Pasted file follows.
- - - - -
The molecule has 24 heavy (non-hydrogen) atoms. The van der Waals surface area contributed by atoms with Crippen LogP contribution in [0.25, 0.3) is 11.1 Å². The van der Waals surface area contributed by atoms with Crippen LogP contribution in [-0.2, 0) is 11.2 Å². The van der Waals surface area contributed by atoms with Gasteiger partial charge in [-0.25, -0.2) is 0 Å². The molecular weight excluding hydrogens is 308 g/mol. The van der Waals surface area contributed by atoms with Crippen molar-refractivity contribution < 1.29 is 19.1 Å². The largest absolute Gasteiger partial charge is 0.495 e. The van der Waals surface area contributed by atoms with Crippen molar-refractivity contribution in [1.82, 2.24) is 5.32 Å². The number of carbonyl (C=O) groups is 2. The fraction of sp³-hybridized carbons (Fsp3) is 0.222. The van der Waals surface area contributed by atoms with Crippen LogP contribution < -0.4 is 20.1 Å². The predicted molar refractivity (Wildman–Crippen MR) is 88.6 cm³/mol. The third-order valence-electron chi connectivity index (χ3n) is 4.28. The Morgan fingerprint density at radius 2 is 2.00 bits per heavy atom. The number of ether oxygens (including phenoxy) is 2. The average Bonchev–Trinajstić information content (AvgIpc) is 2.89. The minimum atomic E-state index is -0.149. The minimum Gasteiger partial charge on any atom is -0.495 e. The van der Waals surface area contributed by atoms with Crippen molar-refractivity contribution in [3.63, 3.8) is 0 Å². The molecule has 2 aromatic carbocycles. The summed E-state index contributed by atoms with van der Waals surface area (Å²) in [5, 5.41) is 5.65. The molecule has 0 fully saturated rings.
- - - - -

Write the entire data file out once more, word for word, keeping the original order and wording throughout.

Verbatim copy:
The molecule has 24 heavy (non-hydrogen) atoms. The van der Waals surface area contributed by atoms with Crippen LogP contribution in [0.25, 0.3) is 11.1 Å². The van der Waals surface area contributed by atoms with Crippen LogP contribution in [-0.2, 0) is 11.2 Å². The van der Waals surface area contributed by atoms with Gasteiger partial charge in [-0.25, -0.2) is 0 Å². The molecular weight excluding hydrogens is 308 g/mol. The van der Waals surface area contributed by atoms with Crippen molar-refractivity contribution < 1.29 is 19.1 Å². The largest absolute Gasteiger partial charge is 0.495 e. The van der Waals surface area contributed by atoms with Crippen molar-refractivity contribution in [1.82, 2.24) is 5.32 Å². The number of carbonyl (C=O) groups is 2. The fraction of sp³-hybridized carbons (Fsp3) is 0.222. The van der Waals surface area contributed by atoms with Crippen LogP contribution < -0.4 is 20.1 Å². The predicted molar refractivity (Wildman–Crippen MR) is 88.6 cm³/mol. The third-order valence-electron chi connectivity index (χ3n) is 4.28. The Morgan fingerprint density at radius 2 is 2.00 bits per heavy atom. The number of ether oxygens (including phenoxy) is 2. The average Bonchev–Trinajstić information content (AvgIpc) is 2.89. The minimum atomic E-state index is -0.149. The minimum Gasteiger partial charge on any atom is -0.495 e. The van der Waals surface area contributed by atoms with Crippen molar-refractivity contribution in [3.63, 3.8) is 0 Å². The molecule has 2 aromatic carbocycles. The summed E-state index contributed by atoms with van der Waals surface area (Å²) in [5, 5.41) is 5.65. The molecule has 0 fully saturated rings.